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The Band Mess
Mess Night refers to a time-honored tradition in the military of dining in with formal mess dress. Dining in is a formal military function for members of a company or other unit. The practice is thought to have begun in 16th Century England, in the monasteries and early universities. During the 18th Century, the British Army incorporated the practice of formal dining into their regimental mess system. Customs and rules of the mess were soon institutionalized rules called the Queen's Regulations. The mess night or "Dining in" became a tradition in all British regiments. During World War II, the custom was revived in the U.S. Military due to participation with the Officers’ Mess in the British military.
The United States Army, the United States Navy and United States Air Force refer to this event as a "Dining in" or "Dining-in." The United States Marine Corps and the United States Coast Guard refer to it as "mess night." The Army sometimes calls it a "regimental dinner." A unit's dining-in consists of only the members of the unit. An optional formal dinner, known as the "dining-out" may include spouses and other guests. The dining-out follows the same basic rules of the dining-in, but is often tailored to minimize some of the military traditions and be more interesting to the guests. So, technically our Band Mess is a dining-out since all members, students, and their families are welcome.
By the early 19th Century, the British Army's "mess night" developed formal rules, as a result of troops being stationed in remote areas. Officers elected mess committees to conduct their meals. The officers were expected to adhere to the rigid etiquette of Victorian society. The dining in follows established protocols. After a brief cocktail period of 30 to 45 minutes, the presiding officer, known as the "President of the Mess", announces “PLEASE BE SEATED." The group will then retire to the dining area to be seated.
Formal toasts are the heart of the formal dining in. A junior officer, known as "Mr Vice", proposes a toast, “TO OUR GUESTS.” Guests remain seated. The other officers rise and respond, “HEAR, HEAR.” They then sit down. Other toasts include “TO THE COMMANDER IN CHIEF.” Standing, all respond “THE COMMANDER IN CHIEF.” This is followed by toasts to "TO THE UNITED STATES NAVY" or “TO THE UNITED STATES ARMY” and “TO THE (UNIT).” The responses follow in kind, of "HEAR HEAR."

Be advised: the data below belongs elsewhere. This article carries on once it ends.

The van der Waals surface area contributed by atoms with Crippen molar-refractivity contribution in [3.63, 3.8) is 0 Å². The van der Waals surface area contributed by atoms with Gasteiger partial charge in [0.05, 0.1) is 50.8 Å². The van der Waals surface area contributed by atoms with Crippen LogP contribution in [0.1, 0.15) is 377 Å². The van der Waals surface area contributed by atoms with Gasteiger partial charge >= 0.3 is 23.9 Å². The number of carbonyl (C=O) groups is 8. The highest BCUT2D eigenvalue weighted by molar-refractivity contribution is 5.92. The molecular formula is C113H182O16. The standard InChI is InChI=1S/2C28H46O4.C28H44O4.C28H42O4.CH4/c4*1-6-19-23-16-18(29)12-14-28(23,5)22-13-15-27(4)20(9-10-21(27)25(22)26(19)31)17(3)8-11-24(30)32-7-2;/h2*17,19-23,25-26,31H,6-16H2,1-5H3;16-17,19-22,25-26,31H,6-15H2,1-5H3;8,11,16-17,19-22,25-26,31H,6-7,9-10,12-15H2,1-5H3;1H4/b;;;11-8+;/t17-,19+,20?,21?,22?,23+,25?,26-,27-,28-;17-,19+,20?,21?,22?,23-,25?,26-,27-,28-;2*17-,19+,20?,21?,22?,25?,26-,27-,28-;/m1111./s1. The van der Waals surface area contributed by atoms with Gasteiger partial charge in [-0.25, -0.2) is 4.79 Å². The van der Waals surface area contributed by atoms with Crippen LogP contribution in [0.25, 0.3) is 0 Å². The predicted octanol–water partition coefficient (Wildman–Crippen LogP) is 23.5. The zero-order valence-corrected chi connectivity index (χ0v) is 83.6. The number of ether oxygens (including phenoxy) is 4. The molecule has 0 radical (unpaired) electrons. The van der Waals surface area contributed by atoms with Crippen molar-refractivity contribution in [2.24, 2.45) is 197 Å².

Violations of the formal etiquette of the dining in are "punished", generally with fines. In the United States Army, the following are considered "Violations of the Mess":
untimely arrival at proceedings, smoking at the table before the lighting of the smoking lamp, haggling over date of rank, Inverted cummerbund, loud and obtrusive remarks in a foreign language, improper toasting procedure, leaving the dining room without permission from the President of the Mess, carrying cocktails into the dining area before the conclusion of dinner, foul language, toasting with an uncharged glass, wearing a clip-on bow tie at an obvious list, rising to applaud particularly witty, succinct, sarcastic, or relevant toasts, unless following the example of the President, haggling over penalties or fines imposed.
At Army and Air Force dinings-in, violators of the mess are obliged to publicly drink from a grog bowl in front of the mess attendees. The grog is usually contained in a toilet bowl, consisting of various alcoholic beverages mixed together. As a more disgusting effect, the grog may also contain floating solids, such as meatballs, raw oysters, or Tootsie Rolls.
The tradition of drinking grog originated with the Royal Navy. Grog was originally a drink composed of watered down rum. In today's Navy dining-ins, grog comes in two varieties (one with alcohol and one without). The non-alcohol variety may contain anything that will make it less appealing to the taste, including hot sauce.
In addition to visiting the grog bowl and paying fines, violators may be sentenced to sing songs, tell jokes, do pushups, or perform menial tasks to entertain the mess. In most cases, when a violator has been identified, he or she is given the opportunity to provide a rebuttal or defense for the violation, which rarely results in the violator being excused for the offense, and usually only results in more punishment.
Members of the mess may also be singled out for some good-natured ribbing and teasing. In some units, members go out of their way to be picked on, often wearing obvious uniform violations, such as crowns, tiaras, eye-patches, bowties and cummerbunds of the wrong color, and other items that have no place on any military uniform.You will find our Band Mess is far less formal and a whole lot of fun.